Data acquisition (DAQ) and data storage are critical parts of the software in the BMS to analyze and build a database for system modeling. Charge control is a subsystem governing the charge-discharge protocol. Batteries are often charged by the constant current/constant voltage method (CC/CV) and will thus need to include a potentiostat and a galvanostat.
A variable resistor may be necessary to help balance cells or perform internal resistance measurements. Cell balancing control is still a critical design feature with room for improvement in order to equalize the battery pack and estimate the battery status in an efficient way.
Most subsystems in a BMS are stand-alone modules, and hence, data transfer throughout the BMS is required. Communication through a CAN Bus is a prominent way to transfer data within the BMS. With the development of smart batteries, more data can be collected to communicate with the user and the charger through the microchips incorporated within the battery.
In addition, wireless and telecommunication techniques are gradually being incorporated into charging systems that facilitate communication between the battery and the charger. A module for thermal management is critical because temperature differences have an impact on cell imbalance, reliability and performance. Thus, Pesaran pointed out that it is important to reduce the temperature difference among cells, which must be monitored and operated under proper temperature conditions.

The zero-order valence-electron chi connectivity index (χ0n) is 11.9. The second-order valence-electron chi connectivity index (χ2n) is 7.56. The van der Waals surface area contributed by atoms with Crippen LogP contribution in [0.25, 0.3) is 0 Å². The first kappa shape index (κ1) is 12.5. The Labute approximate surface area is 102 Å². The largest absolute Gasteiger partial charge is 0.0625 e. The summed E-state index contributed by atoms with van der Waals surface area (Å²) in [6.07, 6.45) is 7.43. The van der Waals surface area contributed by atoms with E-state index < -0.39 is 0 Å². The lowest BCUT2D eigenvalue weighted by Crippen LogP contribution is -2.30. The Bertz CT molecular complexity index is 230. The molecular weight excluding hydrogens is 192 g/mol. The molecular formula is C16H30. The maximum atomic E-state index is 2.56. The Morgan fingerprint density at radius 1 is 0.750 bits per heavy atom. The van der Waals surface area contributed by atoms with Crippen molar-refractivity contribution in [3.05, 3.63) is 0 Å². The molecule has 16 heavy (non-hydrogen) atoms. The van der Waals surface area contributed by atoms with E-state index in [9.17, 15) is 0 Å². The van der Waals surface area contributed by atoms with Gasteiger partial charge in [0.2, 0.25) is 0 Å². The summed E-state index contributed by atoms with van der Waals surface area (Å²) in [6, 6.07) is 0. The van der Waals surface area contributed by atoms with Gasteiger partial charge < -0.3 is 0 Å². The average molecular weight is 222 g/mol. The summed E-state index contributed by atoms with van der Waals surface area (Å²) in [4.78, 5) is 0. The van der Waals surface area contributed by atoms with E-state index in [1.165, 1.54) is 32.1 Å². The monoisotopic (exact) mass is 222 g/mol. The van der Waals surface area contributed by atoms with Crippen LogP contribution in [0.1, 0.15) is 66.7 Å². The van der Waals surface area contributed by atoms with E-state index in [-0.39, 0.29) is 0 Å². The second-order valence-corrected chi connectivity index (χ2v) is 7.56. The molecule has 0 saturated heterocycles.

The software of the BMS is the center of the whole system because it controls all hardware operations and analyses of sensor data for making decisions and state estimations. Switch control, sample rate monitoring in the sensor system, cell balancing control and even dynamic safety circuit design should be handled by the software of a BMS.
Determination of SOC and SOH will be integrated into a capability assessment, which also presents the life status of the battery and sets the operating limits according to state-of-the-art algorithms, such as fuzzy logic, neural networks, state-space-based models and so on. The objective of cell balancing is to maximize battery performance without overcharging or over-discharging. Its nature is to make the SOC levels of cells closer to each other. The controller will control the charge process based on a comprehensive strategy that depends on the SOC of each cell. Thus, the accurate SOC estimation of each cell is the basic for improving the balancing.
Most soft faults will be discovered through online data processing. An intelligent data analysis is required in order to provide battery fault warning and indicate out-of-tolerance conditions. Historic data will be recorded and provide the pre-alarm condition before the possible faults. The user interface should display the essential information of the BMS to the users. The remaining range should be indicated on the dashboard according to the SOC of the battery. Additionally, abnormal alarming and replacement suggestions are needed to inform the users in terms of the estimation and prediction of the battery.
Read more on the EV Battery ecosystem from: EV battery Innovations | Components of BMS | FCEV Trends | FCEV Indian Efforts | Anode/Cathode R&D | Li-ion Battery Trends | BMS Innovations | Indian Battery Manufacturers | Cost of Li-ion Batteries | Anode Materials in 2020-2030 | Key Drivers shaping Battery Chemistry |